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dc.contributor.authorAbela, Jurgen
dc.identifier.citationMalta Medical Journal. 2015, Vol.27(2), p. 31-36en_GB
dc.description.abstractThe views and experiences of GPs with respect to end of life (EoL) care are seldom addressed. The aim of this article is to better understand this aspect of care. A cross-sectional survey of all doctors in the country was designed and set up. The overall response was 396 (39.7%), 160 of which were GPs. 28.7% of GPs received no formal training in palliative medicine. 89.8% of respondents declared that their religion was important in EoL care. 45.3% agreed with the right of a patient to decide whether or not to hasten the EoL. 70.5% agreed that physicians should aim to preserve life. 15% of GPs withdrew or withheld treatment in the care of these patients. 41.1% had intensified analgesia at EoL. 7.5% had sedated patients at EoL. Lastly, 89.1% GPs would never consider euthanasia. Significant correlation (p< 0.05) was observed between considering euthanasia, using sedation, importance of religion and patients’ rights in EoL. A thematic analysis of comments highlighted the importance of the topic and feeling uncomfortable in EoL care. In conclusion there needs to be more training in palliative care. GPs believe in preserving life, would not consider euthanasia but do not shun intensification of analgesia at the end of life. There might be some misunderstanding with respect to the role of sedation at the EoL. GPs need legal and moral guidance in EoL care, in the absence of which, their religion is used as a guide.en_GB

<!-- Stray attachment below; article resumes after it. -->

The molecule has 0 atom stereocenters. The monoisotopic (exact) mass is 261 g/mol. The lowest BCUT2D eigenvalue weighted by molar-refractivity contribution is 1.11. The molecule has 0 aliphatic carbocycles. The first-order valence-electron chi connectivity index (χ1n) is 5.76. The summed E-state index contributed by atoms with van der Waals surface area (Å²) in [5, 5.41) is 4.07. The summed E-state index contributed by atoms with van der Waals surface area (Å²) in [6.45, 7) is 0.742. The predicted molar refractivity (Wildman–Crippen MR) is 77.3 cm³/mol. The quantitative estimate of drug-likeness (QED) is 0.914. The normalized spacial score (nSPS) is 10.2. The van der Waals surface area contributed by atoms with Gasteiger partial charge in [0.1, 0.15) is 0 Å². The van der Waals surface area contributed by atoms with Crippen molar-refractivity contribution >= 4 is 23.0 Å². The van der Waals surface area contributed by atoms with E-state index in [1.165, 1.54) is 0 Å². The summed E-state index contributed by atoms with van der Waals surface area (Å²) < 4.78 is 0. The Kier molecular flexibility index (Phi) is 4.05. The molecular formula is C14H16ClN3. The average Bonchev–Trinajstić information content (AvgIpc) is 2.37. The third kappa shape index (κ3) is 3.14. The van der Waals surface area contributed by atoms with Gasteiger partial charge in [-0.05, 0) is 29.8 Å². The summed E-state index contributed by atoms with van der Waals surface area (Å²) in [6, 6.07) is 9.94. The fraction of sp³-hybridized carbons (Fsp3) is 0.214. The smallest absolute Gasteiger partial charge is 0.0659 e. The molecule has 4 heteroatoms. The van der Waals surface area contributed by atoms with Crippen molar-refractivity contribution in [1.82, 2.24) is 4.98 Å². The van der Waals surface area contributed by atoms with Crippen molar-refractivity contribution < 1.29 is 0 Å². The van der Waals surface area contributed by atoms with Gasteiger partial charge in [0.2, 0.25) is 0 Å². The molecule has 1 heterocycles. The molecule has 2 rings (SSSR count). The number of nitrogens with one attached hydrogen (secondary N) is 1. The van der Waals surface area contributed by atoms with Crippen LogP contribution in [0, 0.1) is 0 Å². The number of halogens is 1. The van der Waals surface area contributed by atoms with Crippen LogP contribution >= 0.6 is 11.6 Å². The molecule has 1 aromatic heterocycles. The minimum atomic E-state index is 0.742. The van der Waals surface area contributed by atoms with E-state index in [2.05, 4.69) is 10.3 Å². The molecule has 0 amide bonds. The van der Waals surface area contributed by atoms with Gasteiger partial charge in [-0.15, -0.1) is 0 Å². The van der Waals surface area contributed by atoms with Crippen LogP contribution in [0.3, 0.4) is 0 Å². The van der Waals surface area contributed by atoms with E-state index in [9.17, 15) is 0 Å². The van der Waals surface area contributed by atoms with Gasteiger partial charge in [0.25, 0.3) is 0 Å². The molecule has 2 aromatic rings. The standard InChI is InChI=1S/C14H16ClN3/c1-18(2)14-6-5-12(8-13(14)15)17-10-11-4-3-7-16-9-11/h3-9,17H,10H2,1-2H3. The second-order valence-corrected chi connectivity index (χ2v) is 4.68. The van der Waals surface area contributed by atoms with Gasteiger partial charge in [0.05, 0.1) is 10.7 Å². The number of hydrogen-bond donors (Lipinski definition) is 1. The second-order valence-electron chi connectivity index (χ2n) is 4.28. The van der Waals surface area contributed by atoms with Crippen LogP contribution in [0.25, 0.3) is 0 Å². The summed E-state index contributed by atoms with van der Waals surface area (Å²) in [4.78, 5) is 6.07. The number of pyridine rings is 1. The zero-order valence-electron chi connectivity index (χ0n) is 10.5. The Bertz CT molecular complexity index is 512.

dc.publisherMalta Medical Journalen_GB
dc.subjectTerminal care -- Maltaen_GB
dc.subjectPalliative treatment -- Maltaen_GB
dc.subjectFamily medicine -- Maltaen_GB
dc.subjectPhysicians (General practice) -- Maltaen_GB
dc.titleGPs and end of life decisions : views and experiencesen_GB
dc.rights.holderThe copyright of this work belongs to the author(s)/publisher. The rights of this work are as defined by the appropriate Copyright Legislation or as modified by any successive legislation. Users may access this work and can make use of the information contained in accordance with the Copyright Legislation provided that the author must be properly acknowledged. Further distribution or reproduction in any format is prohibited without the prior permission of the copyright holder.en_GB
Appears in Collections:MMJ, Volume 27, Issue 2
MMJ, Volume 27, Issue 2
Scholarly Works - FacM&SFM

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